What makes Jimmy and Seth the right guys to host a late-night talk show in 2014? In 1993, with Conan, you picked someone a little more arch and cynical.
Conan was an easy decision for me. Both Jay and Dave were essentially my generation—they were boomers. I thought the smart move was to drop down a generation, but if you’re looking at 30 or 28, there’s no one with any experience. I’m more used to putting someone on who’s never been on television before than most people, and that was the bet with Conan. He got roughed up badly, but he came through. The mantra that I used to say to him was, “The longer you’re on, the longer you’re on.” After a while, he just became part of the landscape.
But I think there’s always an alpha, and Dave—he invented late night. Both Jimmy Kimmel and Conan grew up under Dave, to the extent that I grew up under Carson. With Jimmy, and to some degree Seth, I think they were much more influenced by SNL. Jimmy’s not ironic.
Why does that help? Do you think comedy has gotten nicer?
Well, when you compare it to what we were doing in the seventies or Sam Kinison in the eighties and nineties—that’s all still out there, in the clubs. But Jimmy has always just been a great entertainer—a real host. Like Carson, he wants you to be comfortable on his show. He’s looking for how to get the best out of you. He’s not looking to score off some mistake you’ve made or you misspoke. I think that’s why people relax on his show and enjoy him.
Do you think comedy has become less dependent on traditional joke writing lately? In the Times recently, Neil Genzlinger wrote a piece about the overuse of “really,” as a sort of stand-in for a punch line rather than an actual punch line, thanks in part to “Weekend Update.”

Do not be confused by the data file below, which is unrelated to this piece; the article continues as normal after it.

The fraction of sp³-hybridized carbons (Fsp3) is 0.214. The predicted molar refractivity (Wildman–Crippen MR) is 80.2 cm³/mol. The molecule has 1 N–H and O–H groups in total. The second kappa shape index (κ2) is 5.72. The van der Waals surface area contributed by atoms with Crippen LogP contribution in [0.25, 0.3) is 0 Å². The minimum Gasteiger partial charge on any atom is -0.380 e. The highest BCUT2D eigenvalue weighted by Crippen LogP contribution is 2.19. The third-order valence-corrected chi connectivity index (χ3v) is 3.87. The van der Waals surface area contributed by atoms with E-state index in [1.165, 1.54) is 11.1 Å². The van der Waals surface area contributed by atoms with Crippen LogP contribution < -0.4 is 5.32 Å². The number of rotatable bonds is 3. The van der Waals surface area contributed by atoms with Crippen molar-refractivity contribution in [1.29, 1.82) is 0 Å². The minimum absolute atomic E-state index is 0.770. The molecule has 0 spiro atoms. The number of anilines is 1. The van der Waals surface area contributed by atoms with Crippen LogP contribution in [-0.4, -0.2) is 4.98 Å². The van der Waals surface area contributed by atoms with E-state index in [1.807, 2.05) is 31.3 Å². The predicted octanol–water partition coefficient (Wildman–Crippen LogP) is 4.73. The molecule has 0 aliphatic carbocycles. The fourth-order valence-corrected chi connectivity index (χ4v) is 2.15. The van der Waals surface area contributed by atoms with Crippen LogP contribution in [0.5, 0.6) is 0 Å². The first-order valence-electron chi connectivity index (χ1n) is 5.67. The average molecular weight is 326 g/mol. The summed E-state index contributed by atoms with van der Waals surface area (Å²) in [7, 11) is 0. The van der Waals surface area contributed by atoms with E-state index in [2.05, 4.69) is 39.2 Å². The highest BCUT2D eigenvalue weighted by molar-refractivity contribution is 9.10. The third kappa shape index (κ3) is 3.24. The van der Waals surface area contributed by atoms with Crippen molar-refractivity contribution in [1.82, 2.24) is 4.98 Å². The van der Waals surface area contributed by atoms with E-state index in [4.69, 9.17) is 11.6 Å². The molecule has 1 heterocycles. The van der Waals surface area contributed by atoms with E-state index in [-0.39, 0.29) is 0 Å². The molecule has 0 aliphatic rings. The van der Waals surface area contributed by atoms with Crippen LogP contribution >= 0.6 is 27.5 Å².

I’m always very fearful when academics get ahold of comedy. Comedy is such a clear thing—people laugh or they don’t laugh. It’s involuntary. I’m not saying it can’t be scrutinized, it’s just that they take the enjoyment out of it. [Former SNL writer] Michael O’Donoghue used to say that “sophomoric” is liberal code for “funny.” There are things in low comedy that make people uncomfortable, and there are things in high comedy that make people bored. I have a very broad taste, so I’m perfectly happy in a Wes Anderson movie and I thought Anchorman 2 was really funny last year. And SNL has always been all of it. It isn’t as if there’s any kind of agreement here that everybody likes everything that’s on the show. But I try to make room. We’re a variety show.
Reading about the early years of SNL, you hear a lot from disgruntled former cast members who remember the show as a difficult place to work. But there seem to be fewer sour grapes among the more recent casts. What changed?